Magic Memories: Balefire Dragon


The Tentacled One
White gets a bad rap in EDH, but I think that the color I've had the most trouble trying to use in EDH has been red. With the tendency toward drawn-out multiplayer games, trying to dish out damage isn't as effective as it would be in your typical 20-life duel. Efficient damage is no longer enough, and you need big damage. Fortunately, red has a surfeit of big, dumb dragons and some other expensive, powerful creatures. Every new set comes with at least one of these, so I've got options. Depending on my commander and my deck's overall strategy, certain big red creatures present advantages over others. The variety is sufficient that there's probably a dragon, giant, avatar, elemental, or whatever for almost any playstyle. And all of them are inferior to Balefire Dragon.
Every single one. Oh, don't get me wrong: red has some fun and powerful big creatures, and they can be amazing in the right deck. I've found some that I really appreciated. They're good cards. They're just garbage compared to Balefire Dragon, because it's the best.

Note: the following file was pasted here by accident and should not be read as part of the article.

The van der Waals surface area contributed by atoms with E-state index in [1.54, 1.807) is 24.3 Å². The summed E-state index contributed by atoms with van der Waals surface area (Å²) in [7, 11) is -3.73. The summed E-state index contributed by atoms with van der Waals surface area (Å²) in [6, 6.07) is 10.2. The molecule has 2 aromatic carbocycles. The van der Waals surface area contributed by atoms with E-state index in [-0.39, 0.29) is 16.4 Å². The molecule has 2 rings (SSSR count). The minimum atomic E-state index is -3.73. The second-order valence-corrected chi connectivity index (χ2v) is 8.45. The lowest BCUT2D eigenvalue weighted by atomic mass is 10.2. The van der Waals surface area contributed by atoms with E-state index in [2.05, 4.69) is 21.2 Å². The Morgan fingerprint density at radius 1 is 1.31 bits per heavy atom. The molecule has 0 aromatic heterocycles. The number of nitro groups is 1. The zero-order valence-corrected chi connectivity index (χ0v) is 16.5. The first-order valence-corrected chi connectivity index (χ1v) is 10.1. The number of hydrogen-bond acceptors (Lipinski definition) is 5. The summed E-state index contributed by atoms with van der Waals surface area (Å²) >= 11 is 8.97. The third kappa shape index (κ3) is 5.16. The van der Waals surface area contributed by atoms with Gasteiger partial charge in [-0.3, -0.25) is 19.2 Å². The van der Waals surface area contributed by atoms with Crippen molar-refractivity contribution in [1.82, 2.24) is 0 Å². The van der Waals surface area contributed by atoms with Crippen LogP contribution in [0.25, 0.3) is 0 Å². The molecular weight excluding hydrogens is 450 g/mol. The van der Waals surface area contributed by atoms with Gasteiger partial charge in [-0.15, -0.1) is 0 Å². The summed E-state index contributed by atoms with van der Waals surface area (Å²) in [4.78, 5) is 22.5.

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The Tentacled One
Fine, that first post might have been a little bit hyperbolic. Slightly. But I was only half-joking!

I remember that when Balefire Dragon was new, I thought of it as just being another in a long line of big, red dragons. I did notice that its ability was splashy and I probably thought about pairing it with Repercussion or something, but this just wasn't the sort of card that I was interested in at the time and I didn't have much use for it. It didn't really fit into any of my early EDH decks and at some point I just kind of forgot about it.

And then I started building a new deck every week for the West Coast Commander League. At first, that didn't seem to matter much either, but then I began my silly "West Coast Commander League Exclusive Legends Legends Country Club" concept. And for that, I had to play some pretty bad commanders.